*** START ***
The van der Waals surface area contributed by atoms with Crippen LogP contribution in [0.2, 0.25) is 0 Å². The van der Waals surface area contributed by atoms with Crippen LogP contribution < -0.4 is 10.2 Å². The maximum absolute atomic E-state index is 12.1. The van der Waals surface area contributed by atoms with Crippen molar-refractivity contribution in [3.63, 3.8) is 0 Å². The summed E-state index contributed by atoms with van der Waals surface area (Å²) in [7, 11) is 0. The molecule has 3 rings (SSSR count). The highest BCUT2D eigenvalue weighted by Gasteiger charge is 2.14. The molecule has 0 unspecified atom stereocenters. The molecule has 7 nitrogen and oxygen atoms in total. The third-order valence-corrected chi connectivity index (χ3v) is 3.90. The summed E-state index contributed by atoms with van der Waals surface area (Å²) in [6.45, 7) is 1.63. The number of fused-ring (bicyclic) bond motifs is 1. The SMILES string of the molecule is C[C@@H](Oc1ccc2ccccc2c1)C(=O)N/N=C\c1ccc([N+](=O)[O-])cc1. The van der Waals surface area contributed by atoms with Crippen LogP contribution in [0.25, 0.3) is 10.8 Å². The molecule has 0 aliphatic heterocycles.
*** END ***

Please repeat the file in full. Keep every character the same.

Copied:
The van der Waals surface area contributed by atoms with Crippen LogP contribution in [0.2, 0.25) is 0 Å². The van der Waals surface area contributed by atoms with Crippen LogP contribution < -0.4 is 10.2 Å². The maximum absolute atomic E-state index is 12.1. The van der Waals surface area contributed by atoms with Crippen molar-refractivity contribution in [3.63, 3.8) is 0 Å². The summed E-state index contributed by atoms with van der Waals surface area (Å²) in [7, 11) is 0. The molecule has 3 rings (SSSR count). The highest BCUT2D eigenvalue weighted by Gasteiger charge is 2.14. The molecule has 0 unspecified atom stereocenters. The molecule has 7 nitrogen and oxygen atoms in total. The third-order valence-corrected chi connectivity index (χ3v) is 3.90. The summed E-state index contributed by atoms with van der Waals surface area (Å²) in [6.45, 7) is 1.63. The number of fused-ring (bicyclic) bond motifs is 1. The SMILES string of the molecule is C[C@@H](Oc1ccc2ccccc2c1)C(=O)N/N=C\c1ccc([N+](=O)[O-])cc1. The van der Waals surface area contributed by atoms with Crippen LogP contribution in [0.25, 0.3) is 10.8 Å². The molecule has 0 aliphatic heterocycles.